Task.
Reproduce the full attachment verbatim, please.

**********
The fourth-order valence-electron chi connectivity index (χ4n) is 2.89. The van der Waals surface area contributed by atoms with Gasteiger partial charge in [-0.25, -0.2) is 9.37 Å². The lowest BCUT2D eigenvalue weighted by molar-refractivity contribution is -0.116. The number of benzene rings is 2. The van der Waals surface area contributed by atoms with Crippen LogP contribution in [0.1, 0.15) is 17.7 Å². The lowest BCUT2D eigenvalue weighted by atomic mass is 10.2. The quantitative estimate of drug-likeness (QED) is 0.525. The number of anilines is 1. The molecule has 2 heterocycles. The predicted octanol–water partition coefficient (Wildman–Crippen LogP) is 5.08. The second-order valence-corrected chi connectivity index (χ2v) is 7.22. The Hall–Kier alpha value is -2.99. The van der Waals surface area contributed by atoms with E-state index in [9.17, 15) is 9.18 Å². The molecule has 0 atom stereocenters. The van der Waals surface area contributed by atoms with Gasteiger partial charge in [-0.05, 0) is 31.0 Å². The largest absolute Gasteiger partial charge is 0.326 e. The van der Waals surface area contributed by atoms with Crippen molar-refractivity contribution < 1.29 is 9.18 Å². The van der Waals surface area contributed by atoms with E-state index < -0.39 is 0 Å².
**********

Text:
The fourth-order valence-electron chi connectivity index (χ4n) is 2.89. The van der Waals surface area contributed by atoms with Gasteiger partial charge in [-0.25, -0.2) is 9.37 Å². The lowest BCUT2D eigenvalue weighted by molar-refractivity contribution is -0.116. The number of benzene rings is 2. The van der Waals surface area contributed by atoms with Crippen LogP contribution in [0.1, 0.15) is 17.7 Å². The lowest BCUT2D eigenvalue weighted by atomic mass is 10.2. The quantitative estimate of drug-likeness (QED) is 0.525. The number of anilines is 1. The molecule has 2 heterocycles. The predicted octanol–water partition coefficient (Wildman–Crippen LogP) is 5.08. The second-order valence-corrected chi connectivity index (χ2v) is 7.22. The Hall–Kier alpha value is -2.99. The van der Waals surface area contributed by atoms with E-state index in [9.17, 15) is 9.18 Å². The molecule has 0 atom stereocenters. The van der Waals surface area contributed by atoms with Gasteiger partial charge in [-0.05, 0) is 31.0 Å². The largest absolute Gasteiger partial charge is 0.326 e. The van der Waals surface area contributed by atoms with Crippen molar-refractivity contribution < 1.29 is 9.18 Å². The van der Waals surface area contributed by atoms with E-state index < -0.39 is 0 Å².